• Like predictability: Hit the gym where there is no weather and you can use your favorite equipment every day.

  • Need direction: Take group fitness classes or hire a personal trainer to tell you what to do.

  • Need a goal: Join a sports league, sign up for a 5k run or walk, or plan a vacation with a fitness challenge that you need to train for.


Be sure to get your doctor’s approval before starting any new activity or exercise program, and consider using a health coaching app to help you set goals and track progress.

 

3. Sit less.


You are doing well if you are breaking a sweat most days as you exercise, but there is something else you should be breaking. You should break up your sitting, or sedentary, time because it can be as harmful as skipping your exercise. Prolonged sitting, which many people do at their desks at work or on the couch at home, raises your insulin resistance and increases your risk for diabetes.[4]

  • Aim to stay still for no more than 30 minutes at a time.

  • As little as 1 to 5 minutes of light activity can improve glycemic control.

  • Any activity helps: light walking, squats, marching in place, arm swings, and lunges all work.

  • Set a timer to remind you to get moving after sitting for 30 consecutive minutes.


You can use an app to remind you to get moving if you have been sitting for too long.

 

4. Eat better.


Calories and weight aside, some foods can lower blood sugar while others can raise it. In general, look for high-fiber foods, healthy (especially monounsaturated and omega-3) fats, and lean proteins, while limiting sugar, refined starches, and unhealthy (especially trans and saturated) fats.

You can often find healthier swaps that are simple and tasty.

Instead of… Try…
Sugary desserts
Unsweetened chocolate, fresh fruit, frozen bananas or grapes, yogurt with oats, baked apple or pear with cinnamon
White bread, refined cereal, and other refined grains such as white rice and pasta
Whole grain bread and cereal (including oatmeal), brown rice, whole-grain pasta or spiralized zucchini or carrots, and fiber-rich sides such as beans.
Sugar-sweetened beverages – soda, sports and energy drinks, sweetened coffee drinks and sweet tea, fruit drinks
Water or ice water, decaffeinated hot or cold coffee or tea, water with lemon, mint, or cucumber
Fried, often breaded foods
Baked or grilled skinless chicken or fish, steamed vegetables, side salad or soup (at fast food joints)
Processed meats (hot dogs, sausages, bacon, ham, salami, bologna)
Fresh chicken or turkey breast, eggs, tuna, meatless substitutes, low-fat cheese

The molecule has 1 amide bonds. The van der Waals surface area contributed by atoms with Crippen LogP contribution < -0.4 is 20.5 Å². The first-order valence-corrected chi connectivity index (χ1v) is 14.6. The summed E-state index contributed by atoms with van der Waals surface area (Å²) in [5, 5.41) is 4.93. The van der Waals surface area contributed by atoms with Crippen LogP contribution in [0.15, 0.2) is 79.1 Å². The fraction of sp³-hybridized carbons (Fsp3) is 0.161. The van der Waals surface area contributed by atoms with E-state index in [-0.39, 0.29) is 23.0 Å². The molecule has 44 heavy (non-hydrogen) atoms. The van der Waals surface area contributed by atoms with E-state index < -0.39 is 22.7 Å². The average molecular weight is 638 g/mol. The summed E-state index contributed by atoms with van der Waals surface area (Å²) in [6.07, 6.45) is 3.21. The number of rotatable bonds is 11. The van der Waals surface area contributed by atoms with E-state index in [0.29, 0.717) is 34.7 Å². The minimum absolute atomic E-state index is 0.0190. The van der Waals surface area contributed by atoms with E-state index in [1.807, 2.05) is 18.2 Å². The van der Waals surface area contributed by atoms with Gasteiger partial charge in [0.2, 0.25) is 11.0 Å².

Sugar-sweetened flavored oatmeal and yogurt
Plain varieties plus cinnamon or fresh fruit
Butter, cream, shortening, and lard
Avocado and peanut butter (for spreads), olive and other oils (cooking)
Chips and creamy dip
Raw vegetables and hummus or peanut butter
French fries and mashed potatoes
Baked sweet potato fries, pureed cauliflower,
Dried fruit and fruit juice
Fresh fruit

The list of possible swaps is long, and you do not have to try them all. Just choose one or two at a time to see if they work for you.

 

5. Be good to yourself.


What do you advise your loved ones, such as children, your spouse, or friends? You probably want them to treat themselves right. Do you treat yourself with the same compassion you want for the people you care about?

 At some level, you know innately that treating yourself well is healthy. Research backs up your intuition and specifically points to the benefits for blood sugar. Why not lower your diabetes while enjoying life a little more?

Anything you can do to feel more rested and manage stress better can improve your hormone balance and lower blood sugar.

 

6. Work with your doctor.


You can do a lot of your diabetes prevention on your own, but your doctor and care team can help. 

  • Ask your doctor what resources are available. You may be able to join a local walking group or attend a nutrition class.

  • Get your A1C tested at least every 6 months. The upcoming test will hold you accountable to your lifestyle change program. The tests will let you know how your prediabetes management is going and whether your blood sugar levels are dropping.

  • Ask about medications. Most prediabetics do not need medications, but some do better with metformin to help lower blood sugar.

 

I Need Help!


No kidding! 

Remember that clinical trial with the lifestyle intervention program that slashed diabetes risk by over half? What if you were able to join a program like that, and what if it were available for free?

You may qualify to join an officially-recognized Diabetes Prevention Program (DPP) based on the same goals and lessons that were in the original trial. Better yet, the program you join could be available on a smartphone app that you can access anytime, anywhere. You can be one more person to prove that YES, you can prevent diabetes if you are prediabetic!

 


toru izumida

New York, US